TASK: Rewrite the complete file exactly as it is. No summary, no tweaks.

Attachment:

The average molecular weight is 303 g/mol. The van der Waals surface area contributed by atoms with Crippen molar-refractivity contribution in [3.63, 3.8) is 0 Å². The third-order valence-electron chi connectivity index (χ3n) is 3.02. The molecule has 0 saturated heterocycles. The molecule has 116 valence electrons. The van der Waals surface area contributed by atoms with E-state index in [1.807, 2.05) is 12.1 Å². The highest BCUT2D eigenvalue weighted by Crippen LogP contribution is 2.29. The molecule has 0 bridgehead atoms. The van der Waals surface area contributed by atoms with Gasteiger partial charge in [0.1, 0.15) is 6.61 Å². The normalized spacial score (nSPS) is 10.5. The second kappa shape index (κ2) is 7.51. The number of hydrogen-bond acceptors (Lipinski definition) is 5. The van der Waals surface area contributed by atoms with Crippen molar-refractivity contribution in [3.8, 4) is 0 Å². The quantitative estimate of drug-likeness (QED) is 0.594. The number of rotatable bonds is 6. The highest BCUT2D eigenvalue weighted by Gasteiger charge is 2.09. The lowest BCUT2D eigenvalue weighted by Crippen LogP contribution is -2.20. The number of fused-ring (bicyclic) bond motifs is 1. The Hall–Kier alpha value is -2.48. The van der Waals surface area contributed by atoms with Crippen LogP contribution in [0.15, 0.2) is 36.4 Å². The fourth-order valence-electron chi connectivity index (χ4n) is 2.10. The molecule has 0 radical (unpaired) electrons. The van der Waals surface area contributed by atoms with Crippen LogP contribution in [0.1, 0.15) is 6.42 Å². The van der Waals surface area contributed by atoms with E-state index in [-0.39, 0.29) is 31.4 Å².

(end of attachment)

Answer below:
The average molecular weight is 303 g/mol. The van der Waals surface area contributed by atoms with Crippen molar-refractivity contribution in [3.63, 3.8) is 0 Å². The third-order valence-electron chi connectivity index (χ3n) is 3.02. The molecule has 0 saturated heterocycles. The molecule has 116 valence electrons. The van der Waals surface area contributed by atoms with E-state index in [1.807, 2.05) is 12.1 Å². The highest BCUT2D eigenvalue weighted by Crippen LogP contribution is 2.29. The molecule has 0 bridgehead atoms. The van der Waals surface area contributed by atoms with Gasteiger partial charge in [0.1, 0.15) is 6.61 Å². The normalized spacial score (nSPS) is 10.5. The second kappa shape index (κ2) is 7.51. The number of hydrogen-bond acceptors (Lipinski definition) is 5. The van der Waals surface area contributed by atoms with Crippen molar-refractivity contribution in [3.8, 4) is 0 Å². The quantitative estimate of drug-likeness (QED) is 0.594. The number of rotatable bonds is 6. The highest BCUT2D eigenvalue weighted by Gasteiger charge is 2.09. The lowest BCUT2D eigenvalue weighted by Crippen LogP contribution is -2.20. The number of fused-ring (bicyclic) bond motifs is 1. The Hall–Kier alpha value is -2.48. The van der Waals surface area contributed by atoms with Crippen LogP contribution in [0.15, 0.2) is 36.4 Å². The fourth-order valence-electron chi connectivity index (χ4n) is 2.10. The molecule has 0 radical (unpaired) electrons. The van der Waals surface area contributed by atoms with Crippen LogP contribution in [0.1, 0.15) is 6.42 Å². The van der Waals surface area contributed by atoms with E-state index in [-0.39, 0.29) is 31.4 Å².